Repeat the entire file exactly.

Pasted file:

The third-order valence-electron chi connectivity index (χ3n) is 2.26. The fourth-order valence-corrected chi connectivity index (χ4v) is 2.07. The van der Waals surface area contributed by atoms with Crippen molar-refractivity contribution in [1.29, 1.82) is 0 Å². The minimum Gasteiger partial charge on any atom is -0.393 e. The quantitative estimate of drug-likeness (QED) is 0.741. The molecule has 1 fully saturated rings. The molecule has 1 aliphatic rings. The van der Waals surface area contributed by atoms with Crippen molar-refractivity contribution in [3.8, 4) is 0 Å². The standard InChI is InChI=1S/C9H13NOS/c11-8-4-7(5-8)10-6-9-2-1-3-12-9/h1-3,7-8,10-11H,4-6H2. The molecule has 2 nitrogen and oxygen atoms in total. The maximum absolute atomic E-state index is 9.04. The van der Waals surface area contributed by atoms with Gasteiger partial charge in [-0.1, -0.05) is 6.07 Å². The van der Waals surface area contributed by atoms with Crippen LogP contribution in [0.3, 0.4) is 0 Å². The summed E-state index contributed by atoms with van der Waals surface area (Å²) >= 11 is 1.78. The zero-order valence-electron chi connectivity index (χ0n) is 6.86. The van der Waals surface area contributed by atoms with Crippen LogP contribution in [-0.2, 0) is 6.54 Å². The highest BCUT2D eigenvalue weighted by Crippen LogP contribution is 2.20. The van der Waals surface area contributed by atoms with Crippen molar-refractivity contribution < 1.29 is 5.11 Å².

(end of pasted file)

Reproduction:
The third-order valence-electron chi connectivity index (χ3n) is 2.26. The fourth-order valence-corrected chi connectivity index (χ4v) is 2.07. The van der Waals surface area contributed by atoms with Crippen molar-refractivity contribution in [1.29, 1.82) is 0 Å². The minimum Gasteiger partial charge on any atom is -0.393 e. The quantitative estimate of drug-likeness (QED) is 0.741. The molecule has 1 fully saturated rings. The molecule has 1 aliphatic rings. The van der Waals surface area contributed by atoms with Crippen molar-refractivity contribution in [3.8, 4) is 0 Å². The standard InChI is InChI=1S/C9H13NOS/c11-8-4-7(5-8)10-6-9-2-1-3-12-9/h1-3,7-8,10-11H,4-6H2. The molecule has 2 nitrogen and oxygen atoms in total. The maximum absolute atomic E-state index is 9.04. The van der Waals surface area contributed by atoms with Gasteiger partial charge in [-0.1, -0.05) is 6.07 Å². The van der Waals surface area contributed by atoms with Crippen LogP contribution in [0.3, 0.4) is 0 Å². The summed E-state index contributed by atoms with van der Waals surface area (Å²) >= 11 is 1.78. The zero-order valence-electron chi connectivity index (χ0n) is 6.86. The van der Waals surface area contributed by atoms with Crippen LogP contribution in [-0.2, 0) is 6.54 Å². The highest BCUT2D eigenvalue weighted by Crippen LogP contribution is 2.20. The van der Waals surface area contributed by atoms with Crippen molar-refractivity contribution < 1.29 is 5.11 Å².